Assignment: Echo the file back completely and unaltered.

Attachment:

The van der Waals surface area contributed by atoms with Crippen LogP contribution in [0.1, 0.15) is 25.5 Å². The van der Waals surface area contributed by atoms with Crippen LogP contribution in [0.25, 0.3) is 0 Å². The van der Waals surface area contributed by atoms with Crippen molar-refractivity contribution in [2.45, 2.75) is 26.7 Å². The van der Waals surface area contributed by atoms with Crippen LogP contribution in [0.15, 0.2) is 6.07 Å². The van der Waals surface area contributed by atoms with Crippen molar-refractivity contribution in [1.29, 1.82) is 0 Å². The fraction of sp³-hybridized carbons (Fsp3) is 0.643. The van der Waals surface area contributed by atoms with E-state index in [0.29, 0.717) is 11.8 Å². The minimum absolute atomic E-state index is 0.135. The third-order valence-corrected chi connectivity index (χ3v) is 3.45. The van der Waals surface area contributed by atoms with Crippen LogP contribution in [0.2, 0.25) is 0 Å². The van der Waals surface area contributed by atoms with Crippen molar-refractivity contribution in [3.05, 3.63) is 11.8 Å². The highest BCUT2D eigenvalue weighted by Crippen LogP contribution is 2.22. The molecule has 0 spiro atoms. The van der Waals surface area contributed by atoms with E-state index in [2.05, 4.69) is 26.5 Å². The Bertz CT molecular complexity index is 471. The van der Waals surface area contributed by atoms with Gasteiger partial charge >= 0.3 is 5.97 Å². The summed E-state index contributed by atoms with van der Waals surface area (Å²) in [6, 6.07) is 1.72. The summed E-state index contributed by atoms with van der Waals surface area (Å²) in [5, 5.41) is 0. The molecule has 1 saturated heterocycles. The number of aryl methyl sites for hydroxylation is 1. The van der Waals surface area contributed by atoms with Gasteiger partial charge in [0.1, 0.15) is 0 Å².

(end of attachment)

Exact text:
The van der Waals surface area contributed by atoms with Crippen LogP contribution in [0.1, 0.15) is 25.5 Å². The van der Waals surface area contributed by atoms with Crippen LogP contribution in [0.25, 0.3) is 0 Å². The van der Waals surface area contributed by atoms with Crippen molar-refractivity contribution in [2.45, 2.75) is 26.7 Å². The van der Waals surface area contributed by atoms with Crippen LogP contribution in [0.15, 0.2) is 6.07 Å². The van der Waals surface area contributed by atoms with Crippen molar-refractivity contribution in [1.29, 1.82) is 0 Å². The fraction of sp³-hybridized carbons (Fsp3) is 0.643. The van der Waals surface area contributed by atoms with E-state index in [0.29, 0.717) is 11.8 Å². The minimum absolute atomic E-state index is 0.135. The third-order valence-corrected chi connectivity index (χ3v) is 3.45. The van der Waals surface area contributed by atoms with Crippen LogP contribution in [0.2, 0.25) is 0 Å². The van der Waals surface area contributed by atoms with Crippen molar-refractivity contribution in [3.05, 3.63) is 11.8 Å². The highest BCUT2D eigenvalue weighted by Crippen LogP contribution is 2.22. The molecule has 0 spiro atoms. The van der Waals surface area contributed by atoms with E-state index in [2.05, 4.69) is 26.5 Å². The Bertz CT molecular complexity index is 471. The van der Waals surface area contributed by atoms with Gasteiger partial charge >= 0.3 is 5.97 Å². The summed E-state index contributed by atoms with van der Waals surface area (Å²) in [6, 6.07) is 1.72. The summed E-state index contributed by atoms with van der Waals surface area (Å²) in [5, 5.41) is 0. The molecule has 1 saturated heterocycles. The number of aryl methyl sites for hydroxylation is 1. The van der Waals surface area contributed by atoms with Gasteiger partial charge in [0.1, 0.15) is 0 Å².